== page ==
Trial and Arbitration Options for a Personal Injury Claim.
Option One: a Jury Trial
In a courtroom trial where damages are expected to exceed $50,000, an eight to twelve member jury typically hears the case. Doctors and other experts must testify in person or on video. The jury decides if the defendant was negligent, then determines the size of the injured person’s monetary award.
Option Two: an Arbitration Hearing
In an arbitration hearing, a panel of three attorneys (arbitrators) set in the Court of Common Pleas decides if a defendant was negligent, then determines the damages, up to $50,000. Instead of live or video testimony, reports by doctors and other experts are introduced into evidence. The award can be appealed within 30 days, then heard by a jury or, if both parties agree, by a judge.
Alternative Arbitration Formats
Another form of arbitration can be heard by either one or three lawyers. The attorneys of the injured person and the at-fault driver must agree to this format, and decide if the award will be binding. If they agree to three arbitrators, each attorney selects one lawyer, who together appoint a third. This attorney is considered neutral, and acts as chairperson at the hearing. The hearing typically takes place in the neutral attorney’s office, where the panel typically consider the reports of doctors and other experts, just as they do in Common Pleas arbitration.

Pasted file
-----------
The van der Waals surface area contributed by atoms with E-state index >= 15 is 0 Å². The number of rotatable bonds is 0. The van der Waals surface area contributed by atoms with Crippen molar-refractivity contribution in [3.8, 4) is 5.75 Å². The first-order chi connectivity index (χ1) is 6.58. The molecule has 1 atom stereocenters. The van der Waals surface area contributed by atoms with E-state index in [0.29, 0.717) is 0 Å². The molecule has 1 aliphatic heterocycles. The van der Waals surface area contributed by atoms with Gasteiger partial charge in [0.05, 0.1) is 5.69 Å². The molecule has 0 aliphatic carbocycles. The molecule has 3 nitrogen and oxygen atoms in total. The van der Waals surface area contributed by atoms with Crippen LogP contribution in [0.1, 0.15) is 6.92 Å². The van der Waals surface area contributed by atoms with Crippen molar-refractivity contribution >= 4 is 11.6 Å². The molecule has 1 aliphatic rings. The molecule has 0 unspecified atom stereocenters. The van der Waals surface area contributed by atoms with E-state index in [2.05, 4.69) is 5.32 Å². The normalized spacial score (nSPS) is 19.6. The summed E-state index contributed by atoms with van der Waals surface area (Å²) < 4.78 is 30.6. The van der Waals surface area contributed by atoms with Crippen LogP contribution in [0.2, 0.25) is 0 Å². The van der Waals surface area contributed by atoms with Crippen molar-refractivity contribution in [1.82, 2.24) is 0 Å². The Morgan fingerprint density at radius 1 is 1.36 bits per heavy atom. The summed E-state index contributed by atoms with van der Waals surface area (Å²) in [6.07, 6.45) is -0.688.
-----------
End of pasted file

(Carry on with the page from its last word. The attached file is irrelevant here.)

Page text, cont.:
Another common alternative, called a “High-Low Arbitration,” occurs when the attorneys for the injured person and the insurance company negotiate a maximum and minimum award. At the hearing’s conclusion, the arbitrators arrive at a dollar figure between the high and low amounts.